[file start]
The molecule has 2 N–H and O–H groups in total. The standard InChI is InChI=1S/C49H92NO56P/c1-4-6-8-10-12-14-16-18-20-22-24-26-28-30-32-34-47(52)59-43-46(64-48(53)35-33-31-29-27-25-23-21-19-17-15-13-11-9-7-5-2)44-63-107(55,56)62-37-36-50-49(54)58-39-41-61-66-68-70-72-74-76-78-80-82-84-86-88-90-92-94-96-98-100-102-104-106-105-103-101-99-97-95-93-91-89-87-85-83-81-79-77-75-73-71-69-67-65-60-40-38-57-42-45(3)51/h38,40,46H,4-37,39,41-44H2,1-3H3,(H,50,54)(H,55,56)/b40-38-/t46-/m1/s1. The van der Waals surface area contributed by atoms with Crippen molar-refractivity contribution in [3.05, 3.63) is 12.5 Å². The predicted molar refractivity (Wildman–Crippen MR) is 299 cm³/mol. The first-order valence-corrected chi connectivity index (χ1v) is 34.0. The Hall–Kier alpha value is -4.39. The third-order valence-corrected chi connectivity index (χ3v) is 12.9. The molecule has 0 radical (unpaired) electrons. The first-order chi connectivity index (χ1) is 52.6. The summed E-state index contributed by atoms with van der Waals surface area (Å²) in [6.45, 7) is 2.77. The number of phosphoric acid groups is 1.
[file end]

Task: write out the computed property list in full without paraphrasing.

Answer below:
The molecule has 2 N–H and O–H groups in total. The standard InChI is InChI=1S/C49H92NO56P/c1-4-6-8-10-12-14-16-18-20-22-24-26-28-30-32-34-47(52)59-43-46(64-48(53)35-33-31-29-27-25-23-21-19-17-15-13-11-9-7-5-2)44-63-107(55,56)62-37-36-50-49(54)58-39-41-61-66-68-70-72-74-76-78-80-82-84-86-88-90-92-94-96-98-100-102-104-106-105-103-101-99-97-95-93-91-89-87-85-83-81-79-77-75-73-71-69-67-65-60-40-38-57-42-45(3)51/h38,40,46H,4-37,39,41-44H2,1-3H3,(H,50,54)(H,55,56)/b40-38-/t46-/m1/s1. The van der Waals surface area contributed by atoms with Crippen molar-refractivity contribution in [3.05, 3.63) is 12.5 Å². The predicted molar refractivity (Wildman–Crippen MR) is 299 cm³/mol. The first-order valence-corrected chi connectivity index (χ1v) is 34.0. The Hall–Kier alpha value is -4.39. The third-order valence-corrected chi connectivity index (χ3v) is 12.9. The molecule has 0 radical (unpaired) electrons. The first-order chi connectivity index (χ1) is 52.6. The summed E-state index contributed by atoms with van der Waals surface area (Å²) in [6.45, 7) is 2.77. The number of phosphoric acid groups is 1.